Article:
Should cross and native compilers ever be version-matched?
The current debian gcc build process is controlled by the DEB_CROSS
and DEB_CROSS_INDEPENDENT variables. (See debian/rules.defs in gcc
We are about to change this to cater for canadian and 'reverse cross'
(built != host, host==target) which has caused me to think about
this and wonder what the point is.
DEB_CROSS is set when HOST=!TARGET in order to do normal cross-build
DEB_CROSS_INDEPENDENT just sets whether the binary packge produced
depends on gcc-base or gcc-cross-foo-base
In effect, unless DEB_CROSS_INDEPENDENT is set, the versions of native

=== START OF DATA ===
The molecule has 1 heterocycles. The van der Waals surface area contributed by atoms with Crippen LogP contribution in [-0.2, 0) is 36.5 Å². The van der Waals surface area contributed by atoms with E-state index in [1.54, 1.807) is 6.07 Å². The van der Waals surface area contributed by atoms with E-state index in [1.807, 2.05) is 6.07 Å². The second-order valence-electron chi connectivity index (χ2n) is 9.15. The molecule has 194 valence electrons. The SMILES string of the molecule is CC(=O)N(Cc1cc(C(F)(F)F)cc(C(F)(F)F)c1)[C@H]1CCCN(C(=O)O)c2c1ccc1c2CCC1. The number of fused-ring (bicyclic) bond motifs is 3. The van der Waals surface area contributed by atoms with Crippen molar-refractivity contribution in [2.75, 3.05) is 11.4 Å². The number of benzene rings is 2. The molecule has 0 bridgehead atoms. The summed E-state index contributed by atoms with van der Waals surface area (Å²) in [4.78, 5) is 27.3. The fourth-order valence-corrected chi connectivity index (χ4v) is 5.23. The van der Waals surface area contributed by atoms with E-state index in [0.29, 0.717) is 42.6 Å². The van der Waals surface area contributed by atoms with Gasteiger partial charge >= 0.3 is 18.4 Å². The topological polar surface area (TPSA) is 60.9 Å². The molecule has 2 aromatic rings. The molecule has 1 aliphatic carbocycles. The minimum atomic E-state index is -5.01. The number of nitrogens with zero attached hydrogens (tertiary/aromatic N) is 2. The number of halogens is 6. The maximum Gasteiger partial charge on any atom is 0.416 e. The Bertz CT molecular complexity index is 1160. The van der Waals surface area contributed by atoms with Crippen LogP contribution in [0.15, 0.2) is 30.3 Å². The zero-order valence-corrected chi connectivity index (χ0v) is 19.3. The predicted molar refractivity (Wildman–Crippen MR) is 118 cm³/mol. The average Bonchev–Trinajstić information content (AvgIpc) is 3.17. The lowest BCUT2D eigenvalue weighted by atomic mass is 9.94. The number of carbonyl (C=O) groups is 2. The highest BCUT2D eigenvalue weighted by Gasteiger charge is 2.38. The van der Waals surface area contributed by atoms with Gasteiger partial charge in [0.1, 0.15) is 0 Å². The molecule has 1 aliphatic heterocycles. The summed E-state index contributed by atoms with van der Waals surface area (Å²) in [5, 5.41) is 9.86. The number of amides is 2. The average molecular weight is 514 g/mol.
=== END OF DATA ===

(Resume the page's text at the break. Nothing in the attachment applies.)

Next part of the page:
and cross compiler are tied together and you have to upgrade both
My question is, is it ever useful to tie the cross and native versions together in this
way, or should the functionality of these two variables be collapsed
into one (DEB_CROSS), so that cross-compilers are always independent
of the native compiler version?
It seems to me that whilst some people may want to keep the same
versions installed, having it enforced by the package is not useful,
as there are so many occaisions where you want the flexibility to
upgrade them independently.
Emdebian-built cross-tools always have DEB_CROSS and
DEB_CROSS_INDEPENDENT set, so they ammount to the same thing. Does
anyone have a need to building cross-tools _without_
P.S. (is there a generally-accepted name for the 'reverse cross' case
Principal hats: Balloonz - Toby Churchill - Aleph One - Debian